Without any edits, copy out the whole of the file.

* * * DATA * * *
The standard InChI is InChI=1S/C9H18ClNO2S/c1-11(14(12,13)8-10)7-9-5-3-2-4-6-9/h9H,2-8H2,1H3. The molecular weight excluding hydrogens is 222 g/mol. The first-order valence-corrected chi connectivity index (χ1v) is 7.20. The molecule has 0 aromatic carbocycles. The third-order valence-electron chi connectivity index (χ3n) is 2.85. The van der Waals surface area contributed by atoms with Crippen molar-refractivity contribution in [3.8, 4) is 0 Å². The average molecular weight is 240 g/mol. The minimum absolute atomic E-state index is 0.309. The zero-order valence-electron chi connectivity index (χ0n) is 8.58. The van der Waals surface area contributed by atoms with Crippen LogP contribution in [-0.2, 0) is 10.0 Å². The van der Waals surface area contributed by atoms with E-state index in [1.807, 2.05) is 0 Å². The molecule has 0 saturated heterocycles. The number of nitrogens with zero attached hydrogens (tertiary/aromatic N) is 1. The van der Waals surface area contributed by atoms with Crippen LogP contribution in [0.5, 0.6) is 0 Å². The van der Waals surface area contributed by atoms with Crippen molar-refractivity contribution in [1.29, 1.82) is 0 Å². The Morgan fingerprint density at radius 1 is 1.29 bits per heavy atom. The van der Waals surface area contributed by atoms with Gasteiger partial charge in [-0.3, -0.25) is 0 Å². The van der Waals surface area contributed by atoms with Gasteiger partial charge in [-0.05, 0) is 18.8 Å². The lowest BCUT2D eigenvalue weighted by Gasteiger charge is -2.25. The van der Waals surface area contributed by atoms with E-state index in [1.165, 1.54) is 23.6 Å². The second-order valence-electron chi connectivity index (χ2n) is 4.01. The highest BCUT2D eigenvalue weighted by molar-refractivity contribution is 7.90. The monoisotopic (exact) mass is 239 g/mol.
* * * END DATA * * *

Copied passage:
The standard InChI is InChI=1S/C9H18ClNO2S/c1-11(14(12,13)8-10)7-9-5-3-2-4-6-9/h9H,2-8H2,1H3. The molecular weight excluding hydrogens is 222 g/mol. The first-order valence-corrected chi connectivity index (χ1v) is 7.20. The molecule has 0 aromatic carbocycles. The third-order valence-electron chi connectivity index (χ3n) is 2.85. The van der Waals surface area contributed by atoms with Crippen molar-refractivity contribution in [3.8, 4) is 0 Å². The average molecular weight is 240 g/mol. The minimum absolute atomic E-state index is 0.309. The zero-order valence-electron chi connectivity index (χ0n) is 8.58. The van der Waals surface area contributed by atoms with Crippen LogP contribution in [-0.2, 0) is 10.0 Å². The van der Waals surface area contributed by atoms with E-state index in [1.807, 2.05) is 0 Å². The molecule has 0 saturated heterocycles. The number of nitrogens with zero attached hydrogens (tertiary/aromatic N) is 1. The van der Waals surface area contributed by atoms with Crippen LogP contribution in [0.5, 0.6) is 0 Å². The van der Waals surface area contributed by atoms with Crippen molar-refractivity contribution in [1.29, 1.82) is 0 Å². The Morgan fingerprint density at radius 1 is 1.29 bits per heavy atom. The van der Waals surface area contributed by atoms with Gasteiger partial charge in [-0.3, -0.25) is 0 Å². The van der Waals surface area contributed by atoms with Gasteiger partial charge in [-0.05, 0) is 18.8 Å². The lowest BCUT2D eigenvalue weighted by Gasteiger charge is -2.25. The van der Waals surface area contributed by atoms with E-state index in [1.165, 1.54) is 23.6 Å². The second-order valence-electron chi connectivity index (χ2n) is 4.01. The highest BCUT2D eigenvalue weighted by molar-refractivity contribution is 7.90. The monoisotopic (exact) mass is 239 g/mol.